In order to qualify and as part of the F-1 visa interview process, potential international students will need to prove the following:

Official Residency in a Foreign Country and Intentions to Return Home
Upon graduation, it’s imperative that the international student plans on returning back to their home country. If an interviewer can tell that your intentions are to become a permanent resident of the United States, your visa will more than likely be denied. The intention of a student visa is to further educate yourself and then bring your newfound knowledge back to your country of citizenship, not to remain in the US.
Admission to an Approved School
During your interview, it is also imperative that you can prove acceptance by a US institution or language school approved by the SEVP.
Sufficient Financial Support
F-1 visa holders must be equipped to cover their living and study expenses while in the US, as legal employment opportunities will be limited. The amount you’ll be responsible for proving will be listed on your I-20 (and will have already been required to prove to your institution in order to obtain your I-20).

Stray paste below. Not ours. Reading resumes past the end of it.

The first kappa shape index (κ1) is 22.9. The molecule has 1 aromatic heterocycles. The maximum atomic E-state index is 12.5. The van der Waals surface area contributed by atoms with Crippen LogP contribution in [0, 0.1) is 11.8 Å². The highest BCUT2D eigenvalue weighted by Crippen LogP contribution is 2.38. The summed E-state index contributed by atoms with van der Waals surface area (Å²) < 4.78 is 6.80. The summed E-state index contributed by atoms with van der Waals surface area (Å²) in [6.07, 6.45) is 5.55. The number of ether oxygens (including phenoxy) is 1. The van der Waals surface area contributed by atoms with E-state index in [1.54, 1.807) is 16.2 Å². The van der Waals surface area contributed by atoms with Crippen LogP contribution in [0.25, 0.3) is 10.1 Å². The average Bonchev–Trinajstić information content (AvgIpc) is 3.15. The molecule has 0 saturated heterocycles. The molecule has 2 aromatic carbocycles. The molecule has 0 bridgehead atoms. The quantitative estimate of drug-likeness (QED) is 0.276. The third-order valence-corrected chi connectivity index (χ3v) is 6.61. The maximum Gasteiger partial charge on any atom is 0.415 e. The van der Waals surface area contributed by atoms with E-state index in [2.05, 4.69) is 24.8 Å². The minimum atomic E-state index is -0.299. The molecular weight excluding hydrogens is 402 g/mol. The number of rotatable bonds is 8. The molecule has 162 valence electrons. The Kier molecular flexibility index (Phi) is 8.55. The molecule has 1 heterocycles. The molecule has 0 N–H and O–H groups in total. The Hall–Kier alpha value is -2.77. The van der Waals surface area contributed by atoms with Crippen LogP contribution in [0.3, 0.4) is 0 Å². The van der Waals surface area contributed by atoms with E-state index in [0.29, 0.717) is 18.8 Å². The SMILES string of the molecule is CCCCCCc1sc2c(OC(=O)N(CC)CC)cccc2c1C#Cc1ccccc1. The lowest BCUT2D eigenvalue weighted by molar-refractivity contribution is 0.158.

Ties to Your Home Country
Another important part of an F-1 visa interview is proving strong ties to your home country, including family, job offers, bank accounts or other assets.
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Working on an F-1 Visa

Keep in mind that dependents of an F-1 visa holder (those with an F-2 visa) are not eligible for employment.

It’s essential to remember that F-1 visas are intended for full-time students and are not designed as work visas. Working illegally while on an F-1 visa is a serious violation of the regulations, and could result in deportation. With this in mind, international students are typically able to work up to 20 hours a week on campus when school is in session and up to 40 hours a week while school is in recess (such as summer), but you may need to seek approval from the Department of Homeland Security and the International Office at your school first. You should always check with the International Office about what is considered an “on campus” job versus an “off campus” job.

In order to work off-campus, F-1 visa holders must apply for “work authorization” through their DSO and USCIS. There are three main types of work authorization for F-1 students: Curricular Practical Training (CPT), Optional Practical Training (OPT), and Severe Economic Hardship (SEH).

Curricular Practical Training (CPT) is work authorization that is designed for students who need to complete an internship or other work experience as part of their educational program. The regulations for CPT are nuanced and the rules vary greatly from institution to institution. If you are interested in pursuing CPT, you should talk with your DSO to understand the process on your campus.